When I decrease the sample size each method to calculate the polynomial coefficients shows improvement (i.e., better agreement between the Ypc and Ytrue). Why? That was unexpected.
There are many reasons why this could happen. The information you present is too little to make a clear statement. Please provide more information about your experimental design:
- input distributions
- how you obtained/collected the data
You can also provide information about the problem you are solving and the output you are collecting.
I believe I answered those questions in the previous post. I am trying to use the PCE method to predict the ignition delay time based on a temperature input. I want to include the uncertainty in the temperature measurements, the uncertainty in A and the uncertainty in E. Note that A and E are determined from the measured data and using a curve fit. After a curve fit is applied the y-intercept is the ln(A) and the slope is -E/R.
I noticed that when I decreased the sample size the approximations of the ignition delay time from the PCE method are in better agreement with the true value as calculated using the Arrhenius equation. This is true for each method used to calculate the coefficients of the PCE.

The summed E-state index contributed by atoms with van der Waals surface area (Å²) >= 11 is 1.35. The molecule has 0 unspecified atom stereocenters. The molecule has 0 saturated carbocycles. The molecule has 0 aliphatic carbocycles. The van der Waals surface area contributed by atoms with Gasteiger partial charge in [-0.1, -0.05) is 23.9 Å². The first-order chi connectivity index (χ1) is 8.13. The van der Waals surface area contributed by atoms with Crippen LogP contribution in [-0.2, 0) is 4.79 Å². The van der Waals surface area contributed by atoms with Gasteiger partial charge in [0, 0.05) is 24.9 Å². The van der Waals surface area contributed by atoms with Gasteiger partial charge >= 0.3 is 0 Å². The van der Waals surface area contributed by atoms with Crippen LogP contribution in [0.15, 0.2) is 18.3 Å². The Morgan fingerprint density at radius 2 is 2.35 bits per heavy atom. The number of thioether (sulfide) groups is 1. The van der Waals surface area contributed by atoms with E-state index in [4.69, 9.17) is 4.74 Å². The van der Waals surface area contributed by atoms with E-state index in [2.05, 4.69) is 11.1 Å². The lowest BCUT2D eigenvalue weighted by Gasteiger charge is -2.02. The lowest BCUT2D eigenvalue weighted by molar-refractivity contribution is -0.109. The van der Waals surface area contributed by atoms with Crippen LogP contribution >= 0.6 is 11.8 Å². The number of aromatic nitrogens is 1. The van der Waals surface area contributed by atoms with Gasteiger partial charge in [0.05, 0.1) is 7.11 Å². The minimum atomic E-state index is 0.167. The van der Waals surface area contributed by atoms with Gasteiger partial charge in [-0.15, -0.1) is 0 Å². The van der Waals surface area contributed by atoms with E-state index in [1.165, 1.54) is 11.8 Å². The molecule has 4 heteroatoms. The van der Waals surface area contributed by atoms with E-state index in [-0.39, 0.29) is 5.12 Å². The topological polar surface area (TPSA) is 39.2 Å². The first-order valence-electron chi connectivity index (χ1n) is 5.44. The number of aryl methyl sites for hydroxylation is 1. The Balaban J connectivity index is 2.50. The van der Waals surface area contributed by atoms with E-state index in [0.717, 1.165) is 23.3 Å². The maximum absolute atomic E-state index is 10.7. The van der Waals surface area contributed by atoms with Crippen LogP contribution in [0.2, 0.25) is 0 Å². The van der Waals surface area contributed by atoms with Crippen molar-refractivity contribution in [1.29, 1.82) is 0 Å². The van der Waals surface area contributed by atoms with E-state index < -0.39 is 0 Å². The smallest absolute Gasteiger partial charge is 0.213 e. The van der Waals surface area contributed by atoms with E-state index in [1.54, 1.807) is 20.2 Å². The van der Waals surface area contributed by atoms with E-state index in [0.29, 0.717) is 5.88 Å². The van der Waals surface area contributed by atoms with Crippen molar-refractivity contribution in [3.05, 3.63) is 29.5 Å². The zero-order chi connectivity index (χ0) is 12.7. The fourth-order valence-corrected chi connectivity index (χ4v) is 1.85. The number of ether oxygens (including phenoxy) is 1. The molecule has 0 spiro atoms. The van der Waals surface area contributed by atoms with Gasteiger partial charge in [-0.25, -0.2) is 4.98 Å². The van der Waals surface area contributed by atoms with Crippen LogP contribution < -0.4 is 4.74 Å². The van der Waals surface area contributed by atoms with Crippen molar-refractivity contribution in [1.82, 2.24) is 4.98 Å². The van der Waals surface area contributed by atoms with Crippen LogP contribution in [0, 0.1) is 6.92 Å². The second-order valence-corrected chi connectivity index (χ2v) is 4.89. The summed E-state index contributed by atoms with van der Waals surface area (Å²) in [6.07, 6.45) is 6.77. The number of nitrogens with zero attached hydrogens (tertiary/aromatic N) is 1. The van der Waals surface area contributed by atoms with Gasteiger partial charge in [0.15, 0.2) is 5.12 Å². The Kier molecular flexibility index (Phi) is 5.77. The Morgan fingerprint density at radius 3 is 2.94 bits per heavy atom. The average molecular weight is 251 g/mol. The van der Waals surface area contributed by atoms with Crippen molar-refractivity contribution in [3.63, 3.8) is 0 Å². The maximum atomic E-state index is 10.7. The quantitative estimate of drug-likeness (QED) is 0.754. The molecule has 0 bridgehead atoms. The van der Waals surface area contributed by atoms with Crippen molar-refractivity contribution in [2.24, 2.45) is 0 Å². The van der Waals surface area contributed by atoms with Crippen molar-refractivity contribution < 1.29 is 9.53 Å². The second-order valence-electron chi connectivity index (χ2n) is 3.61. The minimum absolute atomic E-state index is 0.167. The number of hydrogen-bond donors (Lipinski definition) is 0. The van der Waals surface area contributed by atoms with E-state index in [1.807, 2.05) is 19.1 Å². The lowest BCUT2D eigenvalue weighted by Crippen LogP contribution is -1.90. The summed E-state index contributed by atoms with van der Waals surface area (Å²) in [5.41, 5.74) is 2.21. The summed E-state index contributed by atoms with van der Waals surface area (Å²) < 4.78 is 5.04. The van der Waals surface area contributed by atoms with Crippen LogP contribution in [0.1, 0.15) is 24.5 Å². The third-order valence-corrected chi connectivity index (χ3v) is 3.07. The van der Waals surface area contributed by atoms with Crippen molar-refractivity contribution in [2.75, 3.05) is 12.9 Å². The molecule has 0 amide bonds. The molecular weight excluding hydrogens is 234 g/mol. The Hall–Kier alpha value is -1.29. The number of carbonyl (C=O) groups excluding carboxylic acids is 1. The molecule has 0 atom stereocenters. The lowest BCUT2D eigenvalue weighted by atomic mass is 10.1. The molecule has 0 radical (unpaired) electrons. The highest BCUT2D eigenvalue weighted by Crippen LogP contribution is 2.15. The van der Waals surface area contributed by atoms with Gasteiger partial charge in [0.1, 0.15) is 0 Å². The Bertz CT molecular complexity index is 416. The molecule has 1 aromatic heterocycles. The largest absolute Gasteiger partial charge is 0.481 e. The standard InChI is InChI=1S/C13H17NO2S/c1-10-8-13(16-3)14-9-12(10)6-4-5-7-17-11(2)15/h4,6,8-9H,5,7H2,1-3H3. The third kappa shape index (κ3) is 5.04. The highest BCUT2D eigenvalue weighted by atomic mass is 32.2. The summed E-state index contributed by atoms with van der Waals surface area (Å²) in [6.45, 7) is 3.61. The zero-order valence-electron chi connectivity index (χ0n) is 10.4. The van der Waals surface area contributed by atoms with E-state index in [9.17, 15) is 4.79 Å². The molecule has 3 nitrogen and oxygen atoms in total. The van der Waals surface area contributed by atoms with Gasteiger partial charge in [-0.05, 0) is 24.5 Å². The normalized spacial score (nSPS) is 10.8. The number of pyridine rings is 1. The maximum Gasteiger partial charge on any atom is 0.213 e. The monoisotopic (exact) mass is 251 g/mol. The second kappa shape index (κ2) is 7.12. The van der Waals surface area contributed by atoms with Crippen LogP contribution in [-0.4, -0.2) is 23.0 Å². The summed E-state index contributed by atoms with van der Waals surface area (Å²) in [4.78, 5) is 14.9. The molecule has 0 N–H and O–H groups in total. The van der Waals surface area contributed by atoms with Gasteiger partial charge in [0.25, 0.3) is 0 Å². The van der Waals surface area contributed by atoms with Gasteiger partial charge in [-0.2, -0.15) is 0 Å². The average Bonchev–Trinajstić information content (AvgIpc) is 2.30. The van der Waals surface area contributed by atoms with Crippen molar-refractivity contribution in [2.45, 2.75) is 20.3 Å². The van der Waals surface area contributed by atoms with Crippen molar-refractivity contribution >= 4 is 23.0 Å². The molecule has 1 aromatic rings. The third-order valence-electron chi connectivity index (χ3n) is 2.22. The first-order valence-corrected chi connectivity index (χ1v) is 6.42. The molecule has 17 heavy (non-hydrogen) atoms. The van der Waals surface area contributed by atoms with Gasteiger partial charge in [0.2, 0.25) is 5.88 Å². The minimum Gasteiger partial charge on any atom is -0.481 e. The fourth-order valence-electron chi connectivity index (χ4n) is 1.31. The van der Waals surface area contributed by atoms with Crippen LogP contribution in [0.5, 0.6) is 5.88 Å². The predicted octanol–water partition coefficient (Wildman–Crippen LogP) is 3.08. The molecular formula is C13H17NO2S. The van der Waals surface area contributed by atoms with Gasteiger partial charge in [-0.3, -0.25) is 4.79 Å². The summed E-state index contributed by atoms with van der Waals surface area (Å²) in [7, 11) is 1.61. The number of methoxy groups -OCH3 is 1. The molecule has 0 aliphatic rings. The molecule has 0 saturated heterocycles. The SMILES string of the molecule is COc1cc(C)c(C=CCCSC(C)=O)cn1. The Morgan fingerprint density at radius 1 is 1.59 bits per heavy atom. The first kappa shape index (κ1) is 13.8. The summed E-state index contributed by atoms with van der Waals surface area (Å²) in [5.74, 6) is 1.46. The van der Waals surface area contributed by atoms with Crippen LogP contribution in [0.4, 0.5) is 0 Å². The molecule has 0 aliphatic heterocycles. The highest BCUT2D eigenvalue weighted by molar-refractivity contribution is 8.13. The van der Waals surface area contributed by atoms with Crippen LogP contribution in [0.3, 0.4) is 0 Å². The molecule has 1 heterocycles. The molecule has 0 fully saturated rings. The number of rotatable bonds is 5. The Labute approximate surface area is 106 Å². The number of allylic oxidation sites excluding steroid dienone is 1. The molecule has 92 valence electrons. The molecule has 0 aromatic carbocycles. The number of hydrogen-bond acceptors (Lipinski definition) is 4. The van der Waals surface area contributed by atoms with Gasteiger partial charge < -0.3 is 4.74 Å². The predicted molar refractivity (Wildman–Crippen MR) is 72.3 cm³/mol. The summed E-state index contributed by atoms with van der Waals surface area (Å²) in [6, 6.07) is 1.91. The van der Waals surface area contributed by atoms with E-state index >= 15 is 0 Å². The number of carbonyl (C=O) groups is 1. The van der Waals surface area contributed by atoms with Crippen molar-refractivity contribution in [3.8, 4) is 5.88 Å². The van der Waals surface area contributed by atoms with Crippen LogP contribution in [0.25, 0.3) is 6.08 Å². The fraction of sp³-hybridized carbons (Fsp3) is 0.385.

Thank you for your time,
I was wondering if you had suggestions on possible solutions based on the additional information I provided. Also, I noticed the PCE will provide approximations that are negative values (physically impossible). Is it possible to limit the PCE approximations to only positive values?
Thank you for your time.
I am trying to use the PCE method to predict the ignition delay time based on a temperature input.
To me it looks like you’re confusing inverse and forward uncertainty quantification.
You gave analytical expression for this here: PCE - Why is coefficient of variance and standard deviation so high?. If I understand your goal correctly, then there is no need to construct a PCE. Please have a look at inverse UQ and reconsider if what you’re trying to do/you’re describing makes sense. You may find this UQLab manual helpful: